10. Lincoln moniker : ABE
Abraham Lincoln was born in a one-room log cabin in Hardin County, Kentucky making him the first president born in the West. His formal education was limited to a year and a half of schooling, but fortunately for us, Lincoln was an avid reader and educated himself over the years. Even though he was from a rural area, he avoided hunting and fishing because he did not like to kill animals even for food.

13. First president to have a telephone in the White House : HAYES
Rutherford Hayes was the 19th president of the US. Long before we had to endure the dispute over the 2000 Presidential election, Rutherford Hayes found himself president after a disputed election in 1876. President Hayes came into office having lost the popular vote to his opponent Samuel Tilden as he was voted into office by one electoral college vote. Hayes was awarded the election in the end because of an informal deal struck between Democrats and Republicans called the Compromise of 1877. Democrats allowed Rutherford to occupy the White House in exchange for removal of federal troops occupying some of the southern states.

19. Genie's offering : WISH
The "genie" in the bottle takes his or her name from "djinn". "Djinns" were various spirits considered lesser than angels, with people exhibiting unsavory characteristics said to be possessed by djinn. When the book "The Thousand and One Nights" was translated into French, the word "djinn" was transformed into the existing word "génie", because of the similarity in sound and the related spiritual meaning. This "génie" from the Arabian tale became confused with the Latin-derived "genius", a guardian spirit thought to be assigned to each person at birth. Purely as a result of that mistranslation the word genie has come to mean the "djinn" that pops out of the bottle. A little hard to follow, I know, but still quite interesting …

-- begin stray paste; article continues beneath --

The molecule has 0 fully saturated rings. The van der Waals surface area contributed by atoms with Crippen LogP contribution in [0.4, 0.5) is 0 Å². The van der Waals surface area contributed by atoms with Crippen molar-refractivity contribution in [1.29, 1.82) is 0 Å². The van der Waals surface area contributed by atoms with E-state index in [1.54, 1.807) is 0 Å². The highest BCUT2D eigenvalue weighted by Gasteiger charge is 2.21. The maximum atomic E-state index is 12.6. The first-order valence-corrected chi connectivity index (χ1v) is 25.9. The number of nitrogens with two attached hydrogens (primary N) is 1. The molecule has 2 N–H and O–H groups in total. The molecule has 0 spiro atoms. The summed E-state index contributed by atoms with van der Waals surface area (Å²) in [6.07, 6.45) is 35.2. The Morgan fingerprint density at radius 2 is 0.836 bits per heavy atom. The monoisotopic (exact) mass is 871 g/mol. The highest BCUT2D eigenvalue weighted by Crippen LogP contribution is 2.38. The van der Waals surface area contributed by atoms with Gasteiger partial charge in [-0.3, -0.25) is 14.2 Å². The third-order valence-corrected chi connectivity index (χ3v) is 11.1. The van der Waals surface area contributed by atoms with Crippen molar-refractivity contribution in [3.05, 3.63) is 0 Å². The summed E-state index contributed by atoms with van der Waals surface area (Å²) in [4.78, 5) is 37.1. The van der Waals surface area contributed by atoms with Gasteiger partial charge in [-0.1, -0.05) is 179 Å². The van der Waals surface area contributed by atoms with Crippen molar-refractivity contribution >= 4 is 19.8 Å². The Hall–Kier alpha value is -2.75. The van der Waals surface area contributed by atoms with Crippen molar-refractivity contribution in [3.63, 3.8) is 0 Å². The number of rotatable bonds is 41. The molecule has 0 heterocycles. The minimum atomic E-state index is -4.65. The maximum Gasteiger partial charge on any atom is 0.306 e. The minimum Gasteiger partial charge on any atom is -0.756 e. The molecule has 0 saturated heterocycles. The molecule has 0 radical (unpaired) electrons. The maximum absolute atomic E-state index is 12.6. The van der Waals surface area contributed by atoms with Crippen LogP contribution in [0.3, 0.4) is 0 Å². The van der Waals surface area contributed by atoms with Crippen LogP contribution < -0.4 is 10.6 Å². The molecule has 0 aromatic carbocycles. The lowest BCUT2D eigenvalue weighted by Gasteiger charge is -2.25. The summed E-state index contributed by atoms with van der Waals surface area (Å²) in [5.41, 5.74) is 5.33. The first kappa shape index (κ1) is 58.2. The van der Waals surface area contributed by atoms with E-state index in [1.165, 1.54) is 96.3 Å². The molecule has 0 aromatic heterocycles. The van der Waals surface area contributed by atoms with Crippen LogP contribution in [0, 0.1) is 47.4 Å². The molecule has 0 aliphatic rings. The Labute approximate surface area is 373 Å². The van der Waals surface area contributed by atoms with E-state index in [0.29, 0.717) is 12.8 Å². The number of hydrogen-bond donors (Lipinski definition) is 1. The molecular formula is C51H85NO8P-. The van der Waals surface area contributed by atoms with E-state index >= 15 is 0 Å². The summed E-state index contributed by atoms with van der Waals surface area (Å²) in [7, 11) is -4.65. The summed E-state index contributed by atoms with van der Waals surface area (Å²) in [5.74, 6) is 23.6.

21. Reagan attorney general Ed : MEESE
Ed Meese was born in Oakland, California just down the road here, and spent 24 years in the office of the Treasurer of Alameda County, the county in which I live. After military service he earned himself a law degree at UC Berkeley. Later, as Chief of Staff for President Reagan, he was instrumental in a famous decision to crack down on student protesters at Berkeley which resulted in one protester dying and a two-week occupation of the city by the California National Guard.